Temporomandibular joint pathology and surgery

Internal derangement of the temporomandibular joint (TMJ), defined as displacement of the disc in relation to the condylar head and articular eminence are common, with a strong, as yet unexplained, female predominance.

Aetiology of internal derangement is unknown although trauma and local- or general joint hypermobility have been discussed as possible predisposing factors. When eventual non-surgical treatment has failed, TMJ surgical treatment may be performed. The primary surgical treatments are arthroscopy or discectomy, depending on the diagnosis. The success-rate is about 85% and it is apparent that the post-operative condition does not deteriorate with time. As yet, the group not responding to this treatment is largely uncharacterised. Consequently, predictors for which cases are likely to succeed or fail are still lacking.

Principal Investigator

  • Bodil Lund, Senior Lecturer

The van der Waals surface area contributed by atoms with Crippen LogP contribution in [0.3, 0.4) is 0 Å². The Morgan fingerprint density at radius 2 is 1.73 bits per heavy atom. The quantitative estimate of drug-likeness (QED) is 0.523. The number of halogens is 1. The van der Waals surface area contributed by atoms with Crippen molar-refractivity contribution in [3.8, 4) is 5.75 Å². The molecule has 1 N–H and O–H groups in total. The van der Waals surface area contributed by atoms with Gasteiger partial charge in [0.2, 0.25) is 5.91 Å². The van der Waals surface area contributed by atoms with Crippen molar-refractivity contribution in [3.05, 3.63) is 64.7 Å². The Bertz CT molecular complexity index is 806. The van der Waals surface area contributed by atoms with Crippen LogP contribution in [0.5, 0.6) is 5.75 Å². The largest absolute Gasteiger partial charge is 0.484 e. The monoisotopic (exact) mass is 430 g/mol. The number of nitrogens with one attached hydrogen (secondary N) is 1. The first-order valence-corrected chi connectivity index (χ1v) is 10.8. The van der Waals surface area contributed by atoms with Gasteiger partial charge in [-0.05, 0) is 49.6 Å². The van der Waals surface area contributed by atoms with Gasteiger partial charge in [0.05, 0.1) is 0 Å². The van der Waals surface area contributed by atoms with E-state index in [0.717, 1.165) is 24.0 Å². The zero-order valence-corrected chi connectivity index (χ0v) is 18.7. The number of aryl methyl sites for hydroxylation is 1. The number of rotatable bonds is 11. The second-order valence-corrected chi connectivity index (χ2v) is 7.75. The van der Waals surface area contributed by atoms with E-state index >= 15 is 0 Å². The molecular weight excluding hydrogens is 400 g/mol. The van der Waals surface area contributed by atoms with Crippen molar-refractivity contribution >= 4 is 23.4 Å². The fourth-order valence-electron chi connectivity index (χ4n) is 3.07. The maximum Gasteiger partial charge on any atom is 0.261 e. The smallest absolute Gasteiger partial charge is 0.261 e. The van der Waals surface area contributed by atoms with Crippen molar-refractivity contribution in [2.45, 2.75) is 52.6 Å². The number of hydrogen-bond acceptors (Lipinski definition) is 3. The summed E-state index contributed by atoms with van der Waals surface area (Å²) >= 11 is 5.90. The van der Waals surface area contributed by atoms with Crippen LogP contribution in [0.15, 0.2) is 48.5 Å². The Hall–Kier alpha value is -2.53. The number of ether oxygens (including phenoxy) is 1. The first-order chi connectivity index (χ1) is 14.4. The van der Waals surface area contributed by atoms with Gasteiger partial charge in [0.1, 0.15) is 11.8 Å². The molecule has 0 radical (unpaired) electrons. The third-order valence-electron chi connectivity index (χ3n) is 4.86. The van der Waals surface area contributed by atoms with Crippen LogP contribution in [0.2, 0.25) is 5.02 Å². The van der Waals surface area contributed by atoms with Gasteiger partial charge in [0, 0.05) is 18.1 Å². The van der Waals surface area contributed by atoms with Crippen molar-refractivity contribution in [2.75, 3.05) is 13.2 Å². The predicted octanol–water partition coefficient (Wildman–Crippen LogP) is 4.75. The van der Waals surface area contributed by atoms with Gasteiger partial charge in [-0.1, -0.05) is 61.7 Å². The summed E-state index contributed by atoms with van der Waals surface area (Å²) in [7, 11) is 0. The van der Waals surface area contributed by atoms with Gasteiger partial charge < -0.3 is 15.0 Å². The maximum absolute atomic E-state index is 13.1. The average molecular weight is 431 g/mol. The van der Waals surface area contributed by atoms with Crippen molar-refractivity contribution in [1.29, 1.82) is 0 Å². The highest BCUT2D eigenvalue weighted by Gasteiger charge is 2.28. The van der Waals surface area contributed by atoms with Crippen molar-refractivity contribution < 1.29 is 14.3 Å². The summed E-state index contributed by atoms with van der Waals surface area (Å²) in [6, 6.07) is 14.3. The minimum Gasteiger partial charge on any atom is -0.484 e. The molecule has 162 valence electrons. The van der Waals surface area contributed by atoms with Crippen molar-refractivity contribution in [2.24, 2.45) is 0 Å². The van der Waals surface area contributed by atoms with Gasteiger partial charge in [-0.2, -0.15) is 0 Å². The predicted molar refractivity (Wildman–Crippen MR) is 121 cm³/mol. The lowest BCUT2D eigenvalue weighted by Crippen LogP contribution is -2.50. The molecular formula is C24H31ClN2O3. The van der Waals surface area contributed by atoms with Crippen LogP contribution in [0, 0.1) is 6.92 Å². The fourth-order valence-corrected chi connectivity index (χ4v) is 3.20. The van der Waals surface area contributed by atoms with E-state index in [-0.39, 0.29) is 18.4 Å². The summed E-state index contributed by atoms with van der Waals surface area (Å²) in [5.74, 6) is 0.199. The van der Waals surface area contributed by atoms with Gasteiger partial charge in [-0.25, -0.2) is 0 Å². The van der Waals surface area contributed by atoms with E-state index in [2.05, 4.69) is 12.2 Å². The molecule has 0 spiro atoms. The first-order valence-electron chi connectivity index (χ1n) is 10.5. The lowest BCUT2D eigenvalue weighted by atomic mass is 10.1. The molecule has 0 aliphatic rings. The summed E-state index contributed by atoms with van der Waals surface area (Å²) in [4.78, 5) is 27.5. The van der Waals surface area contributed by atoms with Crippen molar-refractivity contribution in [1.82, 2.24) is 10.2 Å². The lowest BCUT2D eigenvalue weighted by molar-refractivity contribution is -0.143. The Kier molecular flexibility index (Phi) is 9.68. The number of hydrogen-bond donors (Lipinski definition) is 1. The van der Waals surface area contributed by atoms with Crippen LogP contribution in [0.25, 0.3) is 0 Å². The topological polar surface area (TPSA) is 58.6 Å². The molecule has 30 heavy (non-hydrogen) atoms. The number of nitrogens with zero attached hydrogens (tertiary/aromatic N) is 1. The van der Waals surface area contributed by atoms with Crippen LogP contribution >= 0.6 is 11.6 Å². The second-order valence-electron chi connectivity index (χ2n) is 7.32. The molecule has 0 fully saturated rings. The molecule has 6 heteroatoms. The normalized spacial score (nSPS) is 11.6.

Tissue- and clinical characteristics of internal derangement of the temporomandibular joint

The project aims at improving the understanding of the pathophysiology of internal derangement and to develop tissue-based diagnostic- and treatment criteria for patients with internal derangements of the TMJ, and to identify factors that may predict a non-successful outcome of surgical therapy.


  • Bodil Lund, PhD, Associate professor, Consultant in Oral and maxillofacial Surgery
  • Carina Kruger Weiner, PhD, Assistant professor, Consultant in Oral and maxillofacial Surgery
  • Mattias Ulmner, PhD-student, Consultant in Oral and maxillofacial Surgery
  • Rachael Sugars, Associate professor, Cell- and molecular biologist specialized in oral biochemistry and biology